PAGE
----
using a salt of your own making gives it that personal password feel that no one on the outside world should find out, if they find it out you have more things to worry about.

the random ints gives it that small bit of random to stop educated guesses.

the user data makes the string unique and the date adds an extra layer so someone cannot guess someone elses string without knowing the date of creation. keeping your algorithm and the order in which you piece it together is just as important.

your points:

Just using the PRNG, checking beforehand how it behaves (Node.js's PRNG), maybe implementing a sleep(500) between generations. If the result are similar but not identical, hash it with SHA-2. -- I have already mentioned this its not needed but down to choice really.

Taking the user ID and hashing it thoroughly with PBKDF2 (does it matter?) -- yes and no, the hashing function does not matter (just not md5) as long as your hashing is a hash and not an encryption (if you can decrypt the string its an encryption, DO NOT DO THIS THIS IS DANGEROUS)

Other stuff which I know nothing about such as a cipher which only I know how to decrypt, or JWTs like I'm using for my regular users -- dont decrypt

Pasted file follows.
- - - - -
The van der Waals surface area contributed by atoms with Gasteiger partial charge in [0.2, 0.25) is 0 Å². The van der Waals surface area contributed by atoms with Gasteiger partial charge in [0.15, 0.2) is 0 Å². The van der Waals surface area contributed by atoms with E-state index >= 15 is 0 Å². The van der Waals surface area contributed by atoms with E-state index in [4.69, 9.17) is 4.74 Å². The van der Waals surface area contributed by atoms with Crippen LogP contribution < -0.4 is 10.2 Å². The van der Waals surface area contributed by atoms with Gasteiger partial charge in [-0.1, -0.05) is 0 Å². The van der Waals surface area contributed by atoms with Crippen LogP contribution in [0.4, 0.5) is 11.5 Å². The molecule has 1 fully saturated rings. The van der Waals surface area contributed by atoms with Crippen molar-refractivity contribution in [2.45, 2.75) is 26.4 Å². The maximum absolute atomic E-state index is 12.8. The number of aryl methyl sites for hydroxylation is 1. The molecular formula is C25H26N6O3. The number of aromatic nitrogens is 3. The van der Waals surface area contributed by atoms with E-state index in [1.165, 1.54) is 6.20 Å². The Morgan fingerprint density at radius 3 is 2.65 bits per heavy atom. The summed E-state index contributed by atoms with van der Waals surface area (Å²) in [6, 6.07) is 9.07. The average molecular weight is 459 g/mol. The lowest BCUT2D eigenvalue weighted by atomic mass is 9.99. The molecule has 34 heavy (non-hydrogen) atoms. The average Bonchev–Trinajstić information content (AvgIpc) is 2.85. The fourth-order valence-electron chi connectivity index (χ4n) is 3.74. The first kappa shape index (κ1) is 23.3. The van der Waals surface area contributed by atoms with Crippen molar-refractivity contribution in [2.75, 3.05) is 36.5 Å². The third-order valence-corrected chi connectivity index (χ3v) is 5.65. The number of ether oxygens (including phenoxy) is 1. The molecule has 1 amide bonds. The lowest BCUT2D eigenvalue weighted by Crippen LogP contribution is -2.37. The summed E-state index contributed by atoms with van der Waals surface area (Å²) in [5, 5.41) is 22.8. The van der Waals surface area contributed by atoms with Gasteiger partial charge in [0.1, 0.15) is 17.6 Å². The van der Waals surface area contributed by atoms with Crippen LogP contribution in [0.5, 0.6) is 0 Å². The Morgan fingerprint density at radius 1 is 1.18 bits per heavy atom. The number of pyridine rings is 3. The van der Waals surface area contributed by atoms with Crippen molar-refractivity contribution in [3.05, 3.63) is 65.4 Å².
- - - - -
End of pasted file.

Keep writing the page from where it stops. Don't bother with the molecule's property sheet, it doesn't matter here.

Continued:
• Thanks! That's a good idea. I'll be honest with you though, security in this area isn't so critical. The main purpose I had writing this question is learning a bit more about cryptography and information security. If you want to take a crack at the suggestions I made and explain a bit of the advantages/disadvantages, that'll be awesome and teach me a lot. Thanks again for reading! – Neta Jan 22 '16 at 13:03
  • Thanks for updating your answer. So to conclude, I'll hash together the user's ID, the moment of creation, a random salt which I'll save with the user and a secret random string I'll save in my config file. – Neta Jan 22 '16 at 16:20
  • yup! sounds good, dont forget a few randomly generated numbers thrown in! – TheHidden Jan 22 '16 at 17:19
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All you'll need in this case is GUID's for the key. Most implementations are random, and they're always going to be unique.

Of course you could AES encrypt it, but that doesn't really add any additional security over and above using standard GUID's.

  • This is definitely the way to go. Works out of the box with (typically) a one liner of code. MS implementation uses 60 bits (of 128) for the timestamp. – TTT Jan 22 '16 at 18:57
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Use a cryptographically secure pseudo random number generator (CSPRNG).

Do not use classes such as math.random or similar, as they are usually seeded with the number of seconds since midnight and are often not considered to be unpredictable enough if seeded with something else.

Examples in different languages are:

  • C# - RNGCryptoServiceProvider
  • Client-side JavaScript - Window.crypto
  • NodeJS - secure-random
  • Linux - /dev/urandom
  • I'm already using SHA-256 with a 64 bit secret, a 128 bit salt, the time and date down to milliseconds and the user's ID. Should I switch to CSPRNG? – Neta Jan 25 '16 at 13:04
  • I'd use a CSPRNG for the salt, certainly. – SilverlightFox Jan 25 '16 at 14:14
  • Done, I'll update the algorithm today. Thanks a lot! – Neta Jan 25 '16 at 14:15